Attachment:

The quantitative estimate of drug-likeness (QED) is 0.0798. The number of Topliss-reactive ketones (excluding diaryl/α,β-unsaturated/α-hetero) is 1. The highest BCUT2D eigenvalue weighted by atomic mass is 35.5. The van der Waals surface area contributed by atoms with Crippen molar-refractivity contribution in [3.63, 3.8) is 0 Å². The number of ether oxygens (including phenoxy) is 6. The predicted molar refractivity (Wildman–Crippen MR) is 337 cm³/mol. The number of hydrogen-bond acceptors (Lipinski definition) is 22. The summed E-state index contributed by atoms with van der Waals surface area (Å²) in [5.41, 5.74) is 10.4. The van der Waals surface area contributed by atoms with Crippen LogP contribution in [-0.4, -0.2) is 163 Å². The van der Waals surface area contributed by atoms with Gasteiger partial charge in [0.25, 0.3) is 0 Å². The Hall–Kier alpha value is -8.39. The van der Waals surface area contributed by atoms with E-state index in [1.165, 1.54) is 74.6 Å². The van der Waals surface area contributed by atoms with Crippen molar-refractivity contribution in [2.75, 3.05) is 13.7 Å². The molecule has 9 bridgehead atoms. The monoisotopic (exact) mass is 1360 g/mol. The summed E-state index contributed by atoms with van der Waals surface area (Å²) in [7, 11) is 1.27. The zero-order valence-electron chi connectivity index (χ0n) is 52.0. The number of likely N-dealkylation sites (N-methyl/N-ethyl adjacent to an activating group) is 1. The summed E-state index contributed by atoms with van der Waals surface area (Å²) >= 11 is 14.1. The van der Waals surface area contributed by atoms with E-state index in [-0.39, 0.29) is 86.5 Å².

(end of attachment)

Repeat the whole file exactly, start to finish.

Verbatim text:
The quantitative estimate of drug-likeness (QED) is 0.0798. The number of Topliss-reactive ketones (excluding diaryl/α,β-unsaturated/α-hetero) is 1. The highest BCUT2D eigenvalue weighted by atomic mass is 35.5. The van der Waals surface area contributed by atoms with Crippen molar-refractivity contribution in [3.63, 3.8) is 0 Å². The number of ether oxygens (including phenoxy) is 6. The predicted molar refractivity (Wildman–Crippen MR) is 337 cm³/mol. The number of hydrogen-bond acceptors (Lipinski definition) is 22. The summed E-state index contributed by atoms with van der Waals surface area (Å²) in [5.41, 5.74) is 10.4. The van der Waals surface area contributed by atoms with Crippen LogP contribution in [-0.4, -0.2) is 163 Å². The van der Waals surface area contributed by atoms with Gasteiger partial charge in [0.25, 0.3) is 0 Å². The Hall–Kier alpha value is -8.39. The van der Waals surface area contributed by atoms with E-state index in [1.165, 1.54) is 74.6 Å². The van der Waals surface area contributed by atoms with Crippen molar-refractivity contribution in [2.75, 3.05) is 13.7 Å². The molecule has 9 bridgehead atoms. The monoisotopic (exact) mass is 1360 g/mol. The summed E-state index contributed by atoms with van der Waals surface area (Å²) in [7, 11) is 1.27. The zero-order valence-electron chi connectivity index (χ0n) is 52.0. The number of likely N-dealkylation sites (N-methyl/N-ethyl adjacent to an activating group) is 1. The summed E-state index contributed by atoms with van der Waals surface area (Å²) >= 11 is 14.1. The van der Waals surface area contributed by atoms with E-state index in [-0.39, 0.29) is 86.5 Å².